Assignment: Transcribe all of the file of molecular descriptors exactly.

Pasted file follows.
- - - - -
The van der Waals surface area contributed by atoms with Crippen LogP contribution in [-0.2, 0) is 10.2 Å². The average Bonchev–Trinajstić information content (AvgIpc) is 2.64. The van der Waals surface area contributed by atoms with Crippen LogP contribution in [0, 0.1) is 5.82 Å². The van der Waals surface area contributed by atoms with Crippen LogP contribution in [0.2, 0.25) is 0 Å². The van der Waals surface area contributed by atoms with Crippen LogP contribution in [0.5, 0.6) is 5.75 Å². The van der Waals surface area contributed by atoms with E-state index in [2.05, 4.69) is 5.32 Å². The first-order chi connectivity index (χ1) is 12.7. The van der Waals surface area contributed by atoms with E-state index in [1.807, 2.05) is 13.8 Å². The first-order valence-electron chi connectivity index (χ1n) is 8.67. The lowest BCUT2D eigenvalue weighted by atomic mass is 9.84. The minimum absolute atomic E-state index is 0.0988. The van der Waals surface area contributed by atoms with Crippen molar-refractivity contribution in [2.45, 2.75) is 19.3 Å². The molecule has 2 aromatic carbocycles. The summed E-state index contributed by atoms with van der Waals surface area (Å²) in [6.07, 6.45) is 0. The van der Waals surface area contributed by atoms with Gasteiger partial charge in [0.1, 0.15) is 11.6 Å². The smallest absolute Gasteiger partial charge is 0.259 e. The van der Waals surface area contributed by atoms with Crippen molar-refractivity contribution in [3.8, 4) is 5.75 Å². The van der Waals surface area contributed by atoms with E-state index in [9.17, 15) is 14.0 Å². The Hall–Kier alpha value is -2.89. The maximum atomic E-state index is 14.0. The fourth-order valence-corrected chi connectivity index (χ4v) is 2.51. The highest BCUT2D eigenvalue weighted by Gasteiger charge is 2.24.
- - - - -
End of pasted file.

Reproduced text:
The van der Waals surface area contributed by atoms with Crippen LogP contribution in [-0.2, 0) is 10.2 Å². The average Bonchev–Trinajstić information content (AvgIpc) is 2.64. The van der Waals surface area contributed by atoms with Crippen LogP contribution in [0, 0.1) is 5.82 Å². The van der Waals surface area contributed by atoms with Crippen LogP contribution in [0.2, 0.25) is 0 Å². The van der Waals surface area contributed by atoms with Crippen LogP contribution in [0.5, 0.6) is 5.75 Å². The van der Waals surface area contributed by atoms with E-state index in [2.05, 4.69) is 5.32 Å². The first-order chi connectivity index (χ1) is 12.7. The van der Waals surface area contributed by atoms with E-state index in [1.807, 2.05) is 13.8 Å². The first-order valence-electron chi connectivity index (χ1n) is 8.67. The lowest BCUT2D eigenvalue weighted by atomic mass is 9.84. The minimum absolute atomic E-state index is 0.0988. The van der Waals surface area contributed by atoms with Crippen molar-refractivity contribution in [2.45, 2.75) is 19.3 Å². The molecule has 2 aromatic carbocycles. The summed E-state index contributed by atoms with van der Waals surface area (Å²) in [6.07, 6.45) is 0. The van der Waals surface area contributed by atoms with Gasteiger partial charge in [0.1, 0.15) is 11.6 Å². The smallest absolute Gasteiger partial charge is 0.259 e. The van der Waals surface area contributed by atoms with Crippen molar-refractivity contribution in [3.8, 4) is 5.75 Å². The van der Waals surface area contributed by atoms with E-state index in [9.17, 15) is 14.0 Å². The Hall–Kier alpha value is -2.89. The maximum atomic E-state index is 14.0. The fourth-order valence-corrected chi connectivity index (χ4v) is 2.51. The highest BCUT2D eigenvalue weighted by Gasteiger charge is 2.24.